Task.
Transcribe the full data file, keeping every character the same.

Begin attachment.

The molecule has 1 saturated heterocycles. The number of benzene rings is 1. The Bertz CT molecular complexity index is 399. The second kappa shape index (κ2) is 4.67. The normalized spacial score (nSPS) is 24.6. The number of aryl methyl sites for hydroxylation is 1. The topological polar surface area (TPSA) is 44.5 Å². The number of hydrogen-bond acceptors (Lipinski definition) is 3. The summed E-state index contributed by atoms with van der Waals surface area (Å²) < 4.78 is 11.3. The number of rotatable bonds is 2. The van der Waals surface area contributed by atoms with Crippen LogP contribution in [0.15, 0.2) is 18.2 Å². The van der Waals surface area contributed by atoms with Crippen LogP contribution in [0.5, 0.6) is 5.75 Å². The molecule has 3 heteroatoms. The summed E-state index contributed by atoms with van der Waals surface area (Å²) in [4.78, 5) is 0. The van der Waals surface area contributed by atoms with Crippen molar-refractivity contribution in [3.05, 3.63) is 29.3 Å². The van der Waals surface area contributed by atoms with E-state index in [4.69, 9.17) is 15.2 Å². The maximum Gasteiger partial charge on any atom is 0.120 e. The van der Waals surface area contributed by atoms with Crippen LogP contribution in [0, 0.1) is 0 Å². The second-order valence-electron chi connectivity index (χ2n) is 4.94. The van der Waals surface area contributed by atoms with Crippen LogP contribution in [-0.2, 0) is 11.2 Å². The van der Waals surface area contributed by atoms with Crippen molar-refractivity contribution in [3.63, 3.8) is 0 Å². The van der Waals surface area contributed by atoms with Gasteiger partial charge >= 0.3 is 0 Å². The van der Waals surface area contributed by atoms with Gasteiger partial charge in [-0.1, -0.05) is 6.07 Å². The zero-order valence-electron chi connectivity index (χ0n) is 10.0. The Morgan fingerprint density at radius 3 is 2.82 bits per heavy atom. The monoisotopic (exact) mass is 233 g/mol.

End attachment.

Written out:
The molecule has 1 saturated heterocycles. The number of benzene rings is 1. The Bertz CT molecular complexity index is 399. The second kappa shape index (κ2) is 4.67. The normalized spacial score (nSPS) is 24.6. The number of aryl methyl sites for hydroxylation is 1. The topological polar surface area (TPSA) is 44.5 Å². The number of hydrogen-bond acceptors (Lipinski definition) is 3. The summed E-state index contributed by atoms with van der Waals surface area (Å²) < 4.78 is 11.3. The number of rotatable bonds is 2. The van der Waals surface area contributed by atoms with Crippen LogP contribution in [0.15, 0.2) is 18.2 Å². The van der Waals surface area contributed by atoms with Crippen LogP contribution in [0.5, 0.6) is 5.75 Å². The molecule has 3 heteroatoms. The summed E-state index contributed by atoms with van der Waals surface area (Å²) in [4.78, 5) is 0. The van der Waals surface area contributed by atoms with Crippen molar-refractivity contribution in [3.05, 3.63) is 29.3 Å². The van der Waals surface area contributed by atoms with E-state index in [4.69, 9.17) is 15.2 Å². The maximum Gasteiger partial charge on any atom is 0.120 e. The van der Waals surface area contributed by atoms with Crippen LogP contribution in [0, 0.1) is 0 Å². The second-order valence-electron chi connectivity index (χ2n) is 4.94. The van der Waals surface area contributed by atoms with Crippen LogP contribution in [-0.2, 0) is 11.2 Å². The van der Waals surface area contributed by atoms with Crippen molar-refractivity contribution in [3.63, 3.8) is 0 Å². The van der Waals surface area contributed by atoms with Gasteiger partial charge >= 0.3 is 0 Å². The van der Waals surface area contributed by atoms with Gasteiger partial charge in [-0.1, -0.05) is 6.07 Å². The zero-order valence-electron chi connectivity index (χ0n) is 10.0. The Morgan fingerprint density at radius 3 is 2.82 bits per heavy atom. The monoisotopic (exact) mass is 233 g/mol.